Are you exercising out too much?

September 16, 2015 0 Comments

For years we've been told to "go hard or go home", "never give up" and "make every workout count". We've been told exercise will help with our stress levels, keep our weight in check, and give us that endorphin rush that will make everything right in the world. You can have too much of a good thing however, and instead of getting that fitspo body, ending up weaker, slower, sick and injured.

So in the name of research, I decided to conduct a little experiment. Since having Orlando, I have been pushing myself to be the overachieving mama believing I can do it all. While my Instagram feed would tell you otherwise, there have been days where I have struggled to get out of bed, and no amount of coffee would move me. There have been days where I've had to ask my mother in law to skip work, and help me with Orlando, because I had zero energy. And on those days, I would always feel so guilty for not being able to work out, so when I finally had the energy I would push myself twice as hard, only to smash my poor over exhausted adrenal system and make matters worse.

For some reason, it didn't click for almost two years, that all the exercise I've been trying to cram into my already over scheduled life, was of little benefit, and contrary to my believe was NOT helping me lose weight, yet rather make me gain.

How can this be? 

So let's take a little biology lesson here. You may have heard of a little hormone called Cortisol. In a dangerous situation, this stress hormone will give you an increased heart rate, and ninja-like focus to make sure you're at your best to deal with the situation at hand - saber tooth tiger, looming deadline, screaming child.... all of the above.... Thank you mother nature for that little "in case of emergency button".

For so many of us however, that button has become jammed as we try to cram more and more and more into our lives with the added stress of things running late for work, relationship problems, work stress, family dramas, not eating well, not enough sleep, not enough water etc.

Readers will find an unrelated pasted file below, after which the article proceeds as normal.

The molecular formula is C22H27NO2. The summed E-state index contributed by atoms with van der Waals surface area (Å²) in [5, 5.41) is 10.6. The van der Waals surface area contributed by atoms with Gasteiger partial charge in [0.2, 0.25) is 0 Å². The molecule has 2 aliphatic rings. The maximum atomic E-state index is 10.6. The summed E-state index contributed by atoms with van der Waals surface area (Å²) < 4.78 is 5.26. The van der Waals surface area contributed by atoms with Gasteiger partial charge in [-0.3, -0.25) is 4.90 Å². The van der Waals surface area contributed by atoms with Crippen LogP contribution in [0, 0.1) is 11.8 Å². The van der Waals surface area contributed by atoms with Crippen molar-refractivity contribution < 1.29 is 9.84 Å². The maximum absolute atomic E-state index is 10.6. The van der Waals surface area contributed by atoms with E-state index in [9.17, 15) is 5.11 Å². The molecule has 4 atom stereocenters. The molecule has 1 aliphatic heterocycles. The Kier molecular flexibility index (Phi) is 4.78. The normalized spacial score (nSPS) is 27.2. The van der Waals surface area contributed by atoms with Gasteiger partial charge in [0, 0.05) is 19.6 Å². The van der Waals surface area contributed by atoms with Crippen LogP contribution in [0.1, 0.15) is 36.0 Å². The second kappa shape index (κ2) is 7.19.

Cortisol acts by breaking down proteins (from your muscle and bones) and turning them to glucose (sugar), making energy readily available for that previously mentioned ninja mode.

The problem with this, aside from the obvious break down of muscle and bone tissue, is that due to chronic levels of stress higher levels of cortisol circulating in the body can wreak utter havoc with your immune system. This will also create

  • Impaired cognitive performance
  • High blood pressure
  • Poor thyroid function
  • Poor sleep
  • Blood sugar imbalances
  • Decreased bone density
  • Decreased muscle mass
  • Slow wound healing
  • Higher levels of abdominal fat, which has been linked to other health problems and the instances of heart attacks, strokes, and higher levels of LDL cholesterol.
  • It can also lead to chronic fatigue
So what does this have to do with working out?
Your body treats all stress the same. Doesn't matter if you're running for the bus, or running away from a sabretooth tiger, to your body, you're in a stressful situation that will require the release of cortisol. If you're already living a pretty stressful life, pushing yourself even more at the gym will add to those cortisol levels.

When the amount of stress on the body exceeds the its ability to recover,  instead of getting fiiter, faster, leaner and stronger, you can actually end up becoming slower, weaker, sick and injuired.

You see the same effect on professional athletes who do too much. Athletes undergoing a strenuous training schedule can develop a significant decrease in performance associated with Overtraining Syndrome, or OTS (source -The overtraining syndrome in athletes: a stress-related disorder). Overworking in other areas of your life, will create a similar effect on your body, and when you add an excessive training load this can lead to:

  • Chronic soreness, even long after exercise
  • Poor recovery
  • Constant injury
  • Increased rate of cold and infections
  • Disturbed sleep
  • Dramatic increase in appetite
So does that mean you shouldn't work out?
Before you cut up your gym membership, try this. Dr Frank Lipman M.D., author of Revive: Stop Feeling Spent and Start Living Again recommends interval training because "it teaches your body to recover". Dr Lipman also recommends opting for more restorative forms of exercise such as yoga. Most Type A's would choose the most intense yoga available such as heated, or Ashtanga, but this is again not serving you well. Opt for a more gentle styles such as yin or slow Vinyasa. Talk to your teacher to ensure that you're not overworking.

So how does my life look like now?

At the moment I'm doing a 30 day yoga challenge, so I'm doing yoga everyday. Every second day, say on a Monday, Wednesday and Friday I would do some interval training that I enjoy. This would be a class somewhere like F45, or a Xtend Barre at Stones Corner, or a run with friends. If it doesn't happen, or I'm not feeling it, I don't stress over it like I used to. Instead, I try to eat better that day, get an early night, and do what I can the next morning.

I feel happier, more energetic and the best bit is my belly fat has gone down dramatically, my cravings have virtually vanished and I'm a much more pleasant person to be around. I feel lighter, happier and more balanced. You can't ask for more than that right?

Image - http://chronicfatigue.about.com






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